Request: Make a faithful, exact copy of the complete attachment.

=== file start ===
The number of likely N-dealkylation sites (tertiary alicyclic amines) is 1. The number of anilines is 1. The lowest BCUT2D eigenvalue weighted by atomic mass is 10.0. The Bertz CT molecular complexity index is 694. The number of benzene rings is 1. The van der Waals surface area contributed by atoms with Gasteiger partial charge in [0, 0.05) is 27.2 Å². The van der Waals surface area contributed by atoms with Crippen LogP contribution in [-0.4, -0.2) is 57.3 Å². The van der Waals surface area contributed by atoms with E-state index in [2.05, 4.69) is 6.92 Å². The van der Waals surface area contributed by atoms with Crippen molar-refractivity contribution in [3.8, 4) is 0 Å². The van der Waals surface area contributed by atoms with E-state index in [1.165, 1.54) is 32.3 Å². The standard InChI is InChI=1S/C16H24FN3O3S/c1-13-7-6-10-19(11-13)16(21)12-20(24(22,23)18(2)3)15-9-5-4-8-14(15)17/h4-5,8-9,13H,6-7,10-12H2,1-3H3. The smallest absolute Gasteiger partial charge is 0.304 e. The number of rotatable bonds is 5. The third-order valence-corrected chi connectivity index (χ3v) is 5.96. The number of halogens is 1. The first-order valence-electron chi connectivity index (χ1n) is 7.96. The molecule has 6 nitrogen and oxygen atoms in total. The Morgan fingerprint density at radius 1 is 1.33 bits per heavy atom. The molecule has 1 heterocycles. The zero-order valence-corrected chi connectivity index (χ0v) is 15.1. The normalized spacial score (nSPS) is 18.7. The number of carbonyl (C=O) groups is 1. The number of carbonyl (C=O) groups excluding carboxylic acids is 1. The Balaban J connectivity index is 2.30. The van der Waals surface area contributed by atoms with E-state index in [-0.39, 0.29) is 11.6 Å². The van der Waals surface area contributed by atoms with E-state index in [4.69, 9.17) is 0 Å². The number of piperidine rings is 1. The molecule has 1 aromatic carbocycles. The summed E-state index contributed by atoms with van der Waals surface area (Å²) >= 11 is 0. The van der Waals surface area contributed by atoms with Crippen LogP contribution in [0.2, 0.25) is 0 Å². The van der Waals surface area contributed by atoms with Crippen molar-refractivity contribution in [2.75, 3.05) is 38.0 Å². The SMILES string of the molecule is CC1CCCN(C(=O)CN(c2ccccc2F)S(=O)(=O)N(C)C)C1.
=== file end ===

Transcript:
The number of likely N-dealkylation sites (tertiary alicyclic amines) is 1. The number of anilines is 1. The lowest BCUT2D eigenvalue weighted by atomic mass is 10.0. The Bertz CT molecular complexity index is 694. The number of benzene rings is 1. The van der Waals surface area contributed by atoms with Gasteiger partial charge in [0, 0.05) is 27.2 Å². The van der Waals surface area contributed by atoms with Crippen LogP contribution in [-0.4, -0.2) is 57.3 Å². The van der Waals surface area contributed by atoms with E-state index in [2.05, 4.69) is 6.92 Å². The van der Waals surface area contributed by atoms with Crippen molar-refractivity contribution in [3.8, 4) is 0 Å². The van der Waals surface area contributed by atoms with E-state index in [1.165, 1.54) is 32.3 Å². The standard InChI is InChI=1S/C16H24FN3O3S/c1-13-7-6-10-19(11-13)16(21)12-20(24(22,23)18(2)3)15-9-5-4-8-14(15)17/h4-5,8-9,13H,6-7,10-12H2,1-3H3. The smallest absolute Gasteiger partial charge is 0.304 e. The number of rotatable bonds is 5. The third-order valence-corrected chi connectivity index (χ3v) is 5.96. The number of halogens is 1. The first-order valence-electron chi connectivity index (χ1n) is 7.96. The molecule has 6 nitrogen and oxygen atoms in total. The Morgan fingerprint density at radius 1 is 1.33 bits per heavy atom. The molecule has 1 heterocycles. The zero-order valence-corrected chi connectivity index (χ0v) is 15.1. The normalized spacial score (nSPS) is 18.7. The number of carbonyl (C=O) groups is 1. The number of carbonyl (C=O) groups excluding carboxylic acids is 1. The Balaban J connectivity index is 2.30. The van der Waals surface area contributed by atoms with E-state index in [-0.39, 0.29) is 11.6 Å². The van der Waals surface area contributed by atoms with E-state index in [4.69, 9.17) is 0 Å². The number of piperidine rings is 1. The molecule has 1 aromatic carbocycles. The summed E-state index contributed by atoms with van der Waals surface area (Å²) >= 11 is 0. The van der Waals surface area contributed by atoms with Crippen LogP contribution in [0.2, 0.25) is 0 Å². The van der Waals surface area contributed by atoms with Crippen molar-refractivity contribution in [2.75, 3.05) is 38.0 Å². The SMILES string of the molecule is CC1CCCN(C(=O)CN(c2ccccc2F)S(=O)(=O)N(C)C)C1.